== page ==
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George C. Scott

George C. Scott

1945-49: Served in the U.S. Marine Corps.

1950: Attended the University of Missouri Journalism School for one year, where he began taking drama classes.

According to a "Time" magazine cover-story (March 22, 1971), Scott once had to go back on-stage during a Broadway play with his hand in a rubber glove after punching the mirror in his dressing room. The broken glass cut his hand and the flow of blood could not be stanched. This was in the days of Scott's heavy drinking, which was caused by an inner-torment and self-loathing. Scott had turned to acting to exorcise those demons, and by the time of his success with Patton (1970) had largely succeeded, according to the magazine profile.

According to his Patton (1970) co-star Karl Malden, Scott caused a shooting delay on the set of that movie by holding an impromptu "ping-pong" tournament against a world-champion table-tennis player. Scott, who was in full costume as Gen. Patton, kept losing to the world champ and was determined to keep playing him all night, if need be, until winning at least one set.

Although he refused the Oscar he won for Patton (1970), he accepted the Emmy he won for his performance in the _"Hallmark Hall of Fame" (1959) 1971 production of Arthur Miller's "The Price", saying that he felt that the Emmy Awards were a more honest appreciation of an actor's work.

An aficionado of acting, he told interviewer Lawrence Grobel in his December 1980 "Playboy" magazine interview that his The Hustler (1961) co-star Paul Newman's performance in that film was nothing special (both actors were nominated for Academy Awards for their performances). However, he found Newman's performance as the eponymous Hud (1963) to be a superb piece of acting.

Best known for playing the legendary Gen. George S. Patton.

Biography in: "American National Biography". Supplement 1, pp. 550-551. New York: Oxford University Press, 2002.

Campaigned for Eugene McCarthy in the 1968 Democratic primaries, and for George McGovern in the 1972 presidential election.

During filming of The Bible: In the Beginning... (1966), Scott and Ava Gardner, who had been in a tempestuous relationship for a few years, drank heavily. His drinking and his explosive temper resulted in Scott beating Gardner. He broke her shoulder and during some of the filming she was in a body brace.

He accepted the role of Sheriff Gillespie in In the Heat of the Night (1967), according to producer Walter Mirisch's memoir "I Thought We Were Making Movies, Not History." Scott backed out when wife Colleen Dewhurst wanted him to direct her in a play on Broadway. Mirisch then offered the role to Rod Steiger, who accepted and won an Oscar. Steiger later turned down the lead in Patton (1970) that went to Scott, which brought him an Oscar.

He had six children: Daughter Victoria (b. December 19th 1952) with Carolyn Hughes. Daughter Michelle (b. August 21st 1954) with Karen Truesdell. Son Matthew (b. May 27th 1957) and daughter Devon Scott (b. November 29th 1958) with Patricia Reed. Sons Alexander Scott (b. August 1960) and Campbell Scott (b. July 19th 1961) with 'Colleen Dewhurst'.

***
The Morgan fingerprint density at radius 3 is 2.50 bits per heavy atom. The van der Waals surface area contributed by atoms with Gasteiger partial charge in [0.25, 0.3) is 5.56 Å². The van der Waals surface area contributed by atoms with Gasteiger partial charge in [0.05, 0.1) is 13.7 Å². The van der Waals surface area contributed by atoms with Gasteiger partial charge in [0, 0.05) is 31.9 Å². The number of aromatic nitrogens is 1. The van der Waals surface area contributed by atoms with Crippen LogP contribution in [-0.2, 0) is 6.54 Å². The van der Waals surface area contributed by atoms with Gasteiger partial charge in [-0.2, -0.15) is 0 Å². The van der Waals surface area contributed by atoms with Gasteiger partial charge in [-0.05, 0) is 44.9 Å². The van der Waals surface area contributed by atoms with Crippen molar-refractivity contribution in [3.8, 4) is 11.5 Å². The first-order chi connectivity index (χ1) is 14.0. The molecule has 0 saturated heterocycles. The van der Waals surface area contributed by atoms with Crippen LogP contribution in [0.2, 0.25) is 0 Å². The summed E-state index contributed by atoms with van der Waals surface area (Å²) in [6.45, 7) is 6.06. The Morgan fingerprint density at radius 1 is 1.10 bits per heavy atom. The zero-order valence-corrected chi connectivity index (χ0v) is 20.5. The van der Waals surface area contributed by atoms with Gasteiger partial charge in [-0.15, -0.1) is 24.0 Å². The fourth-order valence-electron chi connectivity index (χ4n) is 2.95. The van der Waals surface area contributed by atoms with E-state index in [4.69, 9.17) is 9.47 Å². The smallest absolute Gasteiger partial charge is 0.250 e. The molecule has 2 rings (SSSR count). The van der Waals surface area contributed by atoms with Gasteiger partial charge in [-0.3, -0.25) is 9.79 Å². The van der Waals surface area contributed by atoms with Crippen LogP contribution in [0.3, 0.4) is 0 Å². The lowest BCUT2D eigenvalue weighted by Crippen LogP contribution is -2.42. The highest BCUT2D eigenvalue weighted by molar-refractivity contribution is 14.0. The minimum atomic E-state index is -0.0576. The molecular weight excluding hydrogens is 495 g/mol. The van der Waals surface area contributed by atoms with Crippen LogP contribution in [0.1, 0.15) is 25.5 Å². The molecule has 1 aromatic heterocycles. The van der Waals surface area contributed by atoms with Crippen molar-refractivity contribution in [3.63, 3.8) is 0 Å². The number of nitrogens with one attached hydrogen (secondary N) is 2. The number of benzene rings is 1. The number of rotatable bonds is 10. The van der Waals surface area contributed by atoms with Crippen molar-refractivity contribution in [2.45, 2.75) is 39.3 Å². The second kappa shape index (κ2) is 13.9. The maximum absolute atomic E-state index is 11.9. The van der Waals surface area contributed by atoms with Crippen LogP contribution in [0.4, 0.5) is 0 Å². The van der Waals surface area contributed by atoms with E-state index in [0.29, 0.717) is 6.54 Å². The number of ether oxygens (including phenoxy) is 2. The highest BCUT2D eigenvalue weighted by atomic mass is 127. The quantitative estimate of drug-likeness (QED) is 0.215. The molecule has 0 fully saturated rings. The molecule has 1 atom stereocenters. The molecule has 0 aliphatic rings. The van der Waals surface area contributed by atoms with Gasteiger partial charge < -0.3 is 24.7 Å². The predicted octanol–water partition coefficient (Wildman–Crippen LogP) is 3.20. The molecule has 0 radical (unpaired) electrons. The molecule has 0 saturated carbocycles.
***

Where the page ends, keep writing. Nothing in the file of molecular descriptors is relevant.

He joined the Marines Corps as a 17-year old in 1945, but the atomic bomb brought an end to World War II before he could see combat. After the war, he served time at Arlington National Cemetery. According to the March 22, 1971 "Time" magazine cover-story on Scott, this was the time that he began to drink heavily, as the grave detail was extremely depressing.

He played Lt. William "Bill" Kinderman in The Exorcist III (1990). His ex-wife Colleen Dewhurst was the voice of Satan in the film. Son Campbell Scott played Ethan Thomas in The Exorcism of Emily Rose (2005).

His performance as Gen. George S. Patton in Patton (1970) is ranked #82 on Premiere Magazine's 100 Greatest Performances of All Time (2006).

In his autobiography, Marlon Brando, Scott's co-star in the film The Formula (1980) -- in a caption for a picture from the film -- recounts that Scott asked him during the shooting of the film whether he, Brando, would ever give the same line-reading twice. Brando replied, "I know you know a cue when you hear one.".

Played three roles originated by actor Lee J. Cobb. He played Lt. Kinderman in The Exorcist III (1990), which was played by Cobb in the original The Exorcist (1973). Scott later played Juror #3 in the remake of 12 Angry Men (1997) (TV), a role played by Cobb in the original film (12 Angry Men (1957)). He also received a Tony nomination for playing Cobb's signature role of Willy Loman in "Death of a Salesman" on Broadway.

Scott and Marlon Brando played chess together while shooting The Formula (1980). In his Playboy interview of December 1980 (Vol. 27, Iss. 12, pg. 81- 138), Scott told Lawrence Grobel--who had conducted the famous interview with Brando for Playboy a year earlier--that Marlon was not that good a player. Many years later, Christiane Kubrick leveled the same charge against Scott, who was beaten regularly by her late husband Stanley Kubrick on the set of Dr. Strangelove or: How I Learned to Stop Worrying and Love the Bomb (1964) between setups. Kubrick, however, was renowned as a master-level chess player who used to hustle other players in his youth in New York City.

Suffered several heart attacks in his last years.

The only products that Scott ever endorsed in a TV commercial shown in the USA were the Renault Alliance sedan and Encore coupe (later the Alliance coupe), built in the USA by American Motors.